Maybe you’ve been thinking about a tattoo idea and you are finally ready to dive in, only to be held back by one burning question: How bad do tattoos actually hurt? While pain from getting a tattoo is certainly an individual experience with unique tolerance levels, there are many factors that can influence just how painful a tattoo may be.
Table of Contents (clickable)
- 1 Tattoo Pain Chart
- 2 How Bad Do Tattoos Hurt?
- 3 Factors That Affect Pain
- 4 What Does Getting a Tattoo Feel Like?
- 5 Why People Worry About Getting a Tattoo
- 6 How To Minimize Pain From Getting A Tattoo
- 7 Our Final Thoughts
Tattoo Pain Chart
Least Painful Places to Get a Tattoo
In general, these are some of the least painful places to get tattooed and their pain level on a scale of one to five, with five being the highest:
- Shoulders (1)
- Inner Wrist (1)
- Calf (2)
- Outer and Upper Thigh (2)
- Outer Bicep (1)
- Inner Bicep (1)
- Hips (if you are not too boney, 2)
- Forearm (1)
- Upper and Lower Back (1)
- Stomach (2)
- Upper Chest (2)
Most Painful Places to Get a Tattoo
These locations either have many nerve receptors, thin skin, or multiple bones which make the experience most painful. They are rated on a scale from one to five, with five being the highest.
- Side of Neck (3)
- Adam's Apple (5)
- Lips (4)
- Fingers (3)
- Top of Foot (5)
- Ribs (4)
- Behind the Ear (3)
- Knee and Back of Knee (5)
- Elbow and Back of Elbow (5)
- Shin (3)
- Ankle (4)
- Sternum (5)
- Spinal Cord/Central Back (4)
- Face (4)
- Armpit (5)
How Bad Do Tattoos Hurt?
Hurt is a relative term but we can almost guarantee you that you will feel some sense of discomfort with all tattoos. Your skin is being stabbed between 50 to 100 times every minute, by one or multiple needles (depending on whether your artist is lining or shading your tattoo). It pierces through your epidermis and reaches the lower dermis level of the largest organ of your body, your skin. So it’s safe to say that the experience certainly isn’t pleasant.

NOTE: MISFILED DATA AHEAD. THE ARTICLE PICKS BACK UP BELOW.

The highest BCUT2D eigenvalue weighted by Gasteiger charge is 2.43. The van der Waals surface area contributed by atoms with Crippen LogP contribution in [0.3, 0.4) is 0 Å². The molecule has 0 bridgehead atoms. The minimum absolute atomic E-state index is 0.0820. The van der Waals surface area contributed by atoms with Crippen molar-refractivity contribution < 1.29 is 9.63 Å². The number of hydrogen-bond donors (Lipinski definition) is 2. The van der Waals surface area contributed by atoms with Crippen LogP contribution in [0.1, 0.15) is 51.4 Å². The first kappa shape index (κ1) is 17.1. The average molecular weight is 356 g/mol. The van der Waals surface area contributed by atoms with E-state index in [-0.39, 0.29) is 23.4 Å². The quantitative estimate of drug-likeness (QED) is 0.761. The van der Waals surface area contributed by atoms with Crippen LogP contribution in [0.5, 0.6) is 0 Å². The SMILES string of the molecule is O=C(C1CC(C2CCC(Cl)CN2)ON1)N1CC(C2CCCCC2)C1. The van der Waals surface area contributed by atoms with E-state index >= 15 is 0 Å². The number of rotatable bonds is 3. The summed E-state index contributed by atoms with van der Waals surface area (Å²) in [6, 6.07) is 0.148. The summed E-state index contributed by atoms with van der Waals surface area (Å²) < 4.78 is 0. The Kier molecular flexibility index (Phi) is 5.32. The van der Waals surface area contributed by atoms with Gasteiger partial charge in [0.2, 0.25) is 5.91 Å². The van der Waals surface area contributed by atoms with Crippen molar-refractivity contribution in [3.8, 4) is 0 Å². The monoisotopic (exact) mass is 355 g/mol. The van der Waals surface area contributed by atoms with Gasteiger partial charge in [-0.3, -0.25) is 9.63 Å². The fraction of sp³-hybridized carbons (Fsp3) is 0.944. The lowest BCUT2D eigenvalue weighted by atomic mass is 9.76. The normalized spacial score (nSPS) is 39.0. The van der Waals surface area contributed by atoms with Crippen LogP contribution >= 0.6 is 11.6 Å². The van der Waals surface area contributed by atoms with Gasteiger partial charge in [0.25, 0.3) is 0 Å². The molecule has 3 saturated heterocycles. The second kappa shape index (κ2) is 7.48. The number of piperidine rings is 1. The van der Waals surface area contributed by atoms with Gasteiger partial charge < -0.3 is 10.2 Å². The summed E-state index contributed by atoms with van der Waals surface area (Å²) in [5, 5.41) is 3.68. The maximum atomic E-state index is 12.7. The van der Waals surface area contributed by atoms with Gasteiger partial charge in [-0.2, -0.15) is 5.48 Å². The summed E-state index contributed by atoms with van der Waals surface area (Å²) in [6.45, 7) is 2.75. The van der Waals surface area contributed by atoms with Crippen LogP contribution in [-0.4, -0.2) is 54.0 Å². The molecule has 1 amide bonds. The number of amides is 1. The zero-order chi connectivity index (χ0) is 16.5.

Of course pain and discomfort can be minimized by keeping a few things in mind.
Factors That Affect Pain
How much or how little a tattoo will hurt depends on a few details. If you have a tattoo idea along with an inkling as to where you want to get it done, keep these things in mind if your pain tolerance is quite low.
The number one factor that influences the potential pain of a tattoo is your own personal threshold. Some people can handle an hour in an artist’s chair, while some can handle eight. Consider how you react to accidents such as cuts, scrapes, or burns. This will give you an idea of your own pain threshold.
Our pain tolerance can be influenced by so many things such as our age, gender, upbringing, genetics, and more. And don’t be fooled by people who are covered head-to-toe in tattoos; many of them are actually big babies in the chair.
Style includes your size, design, and details of your tattoo. Obviously, a small tattoo that is a few thin, solid lines, or even some dots, all done with single needles, will be significantly less painful than a tattoo that takes up a lot of real estate, has a lot of shading, and a lot of coloring.